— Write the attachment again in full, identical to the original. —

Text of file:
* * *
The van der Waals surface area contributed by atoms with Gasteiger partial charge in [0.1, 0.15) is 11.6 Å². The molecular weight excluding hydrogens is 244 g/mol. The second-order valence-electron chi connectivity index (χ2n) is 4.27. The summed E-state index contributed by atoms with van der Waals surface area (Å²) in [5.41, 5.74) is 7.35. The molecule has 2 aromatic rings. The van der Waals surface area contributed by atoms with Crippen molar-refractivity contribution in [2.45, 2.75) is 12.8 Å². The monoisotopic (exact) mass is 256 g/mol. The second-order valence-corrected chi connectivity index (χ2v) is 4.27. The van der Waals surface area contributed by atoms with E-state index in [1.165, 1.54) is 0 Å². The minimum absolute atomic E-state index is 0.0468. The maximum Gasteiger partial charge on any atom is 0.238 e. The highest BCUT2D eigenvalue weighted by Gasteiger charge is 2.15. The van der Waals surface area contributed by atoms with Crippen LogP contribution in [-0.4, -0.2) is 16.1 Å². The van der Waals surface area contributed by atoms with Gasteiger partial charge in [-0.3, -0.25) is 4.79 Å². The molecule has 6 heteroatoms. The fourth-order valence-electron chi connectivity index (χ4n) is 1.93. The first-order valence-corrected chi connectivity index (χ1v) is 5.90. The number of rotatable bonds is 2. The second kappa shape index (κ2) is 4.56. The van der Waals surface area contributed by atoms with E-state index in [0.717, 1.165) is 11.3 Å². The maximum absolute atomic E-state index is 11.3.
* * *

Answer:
The van der Waals surface area contributed by atoms with Gasteiger partial charge in [0.1, 0.15) is 11.6 Å². The molecular weight excluding hydrogens is 244 g/mol. The second-order valence-electron chi connectivity index (χ2n) is 4.27. The summed E-state index contributed by atoms with van der Waals surface area (Å²) in [5.41, 5.74) is 7.35. The molecule has 2 aromatic rings. The van der Waals surface area contributed by atoms with Crippen molar-refractivity contribution in [2.45, 2.75) is 12.8 Å². The monoisotopic (exact) mass is 256 g/mol. The second-order valence-corrected chi connectivity index (χ2v) is 4.27. The van der Waals surface area contributed by atoms with E-state index in [1.165, 1.54) is 0 Å². The minimum absolute atomic E-state index is 0.0468. The maximum Gasteiger partial charge on any atom is 0.238 e. The highest BCUT2D eigenvalue weighted by Gasteiger charge is 2.15. The van der Waals surface area contributed by atoms with Crippen LogP contribution in [-0.4, -0.2) is 16.1 Å². The van der Waals surface area contributed by atoms with Gasteiger partial charge in [-0.3, -0.25) is 4.79 Å². The molecule has 6 heteroatoms. The fourth-order valence-electron chi connectivity index (χ4n) is 1.93. The first-order valence-corrected chi connectivity index (χ1v) is 5.90. The number of rotatable bonds is 2. The second kappa shape index (κ2) is 4.56. The van der Waals surface area contributed by atoms with E-state index in [0.717, 1.165) is 11.3 Å². The maximum absolute atomic E-state index is 11.3.